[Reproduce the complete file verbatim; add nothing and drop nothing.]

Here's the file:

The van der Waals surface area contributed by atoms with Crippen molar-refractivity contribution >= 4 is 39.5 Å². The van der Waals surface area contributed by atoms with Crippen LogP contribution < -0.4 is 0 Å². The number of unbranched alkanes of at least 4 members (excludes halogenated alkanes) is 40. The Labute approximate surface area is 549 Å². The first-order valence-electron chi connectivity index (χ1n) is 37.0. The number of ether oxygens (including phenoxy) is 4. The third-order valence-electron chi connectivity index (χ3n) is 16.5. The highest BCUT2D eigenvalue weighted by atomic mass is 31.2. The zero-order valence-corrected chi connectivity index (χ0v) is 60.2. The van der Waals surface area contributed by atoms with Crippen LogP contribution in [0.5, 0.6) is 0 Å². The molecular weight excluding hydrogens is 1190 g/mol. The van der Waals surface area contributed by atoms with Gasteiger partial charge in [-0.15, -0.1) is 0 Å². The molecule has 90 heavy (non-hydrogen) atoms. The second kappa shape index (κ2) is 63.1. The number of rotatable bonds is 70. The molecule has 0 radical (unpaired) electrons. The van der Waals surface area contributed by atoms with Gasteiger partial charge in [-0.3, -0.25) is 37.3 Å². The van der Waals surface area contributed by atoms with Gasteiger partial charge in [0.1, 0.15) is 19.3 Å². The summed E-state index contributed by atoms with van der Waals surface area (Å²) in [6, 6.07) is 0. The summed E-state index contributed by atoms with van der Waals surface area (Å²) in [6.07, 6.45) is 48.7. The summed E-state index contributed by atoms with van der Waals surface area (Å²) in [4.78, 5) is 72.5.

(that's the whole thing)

The van der Waals surface area contributed by atoms with Crippen molar-refractivity contribution >= 4 is 39.5 Å². The van der Waals surface area contributed by atoms with Crippen LogP contribution < -0.4 is 0 Å². The number of unbranched alkanes of at least 4 members (excludes halogenated alkanes) is 40. The Labute approximate surface area is 549 Å². The first-order valence-electron chi connectivity index (χ1n) is 37.0. The number of ether oxygens (including phenoxy) is 4. The third-order valence-electron chi connectivity index (χ3n) is 16.5. The highest BCUT2D eigenvalue weighted by atomic mass is 31.2. The zero-order valence-corrected chi connectivity index (χ0v) is 60.2. The van der Waals surface area contributed by atoms with Crippen LogP contribution in [0.5, 0.6) is 0 Å². The molecular weight excluding hydrogens is 1190 g/mol. The van der Waals surface area contributed by atoms with Gasteiger partial charge in [-0.15, -0.1) is 0 Å². The molecule has 90 heavy (non-hydrogen) atoms. The second kappa shape index (κ2) is 63.1. The number of rotatable bonds is 70. The molecule has 0 radical (unpaired) electrons. The van der Waals surface area contributed by atoms with Gasteiger partial charge in [-0.3, -0.25) is 37.3 Å². The van der Waals surface area contributed by atoms with Gasteiger partial charge in [0.1, 0.15) is 19.3 Å². The summed E-state index contributed by atoms with van der Waals surface area (Å²) in [6, 6.07) is 0. The summed E-state index contributed by atoms with van der Waals surface area (Å²) in [6.07, 6.45) is 48.7. The summed E-state index contributed by atoms with van der Waals surface area (Å²) in [4.78, 5) is 72.5.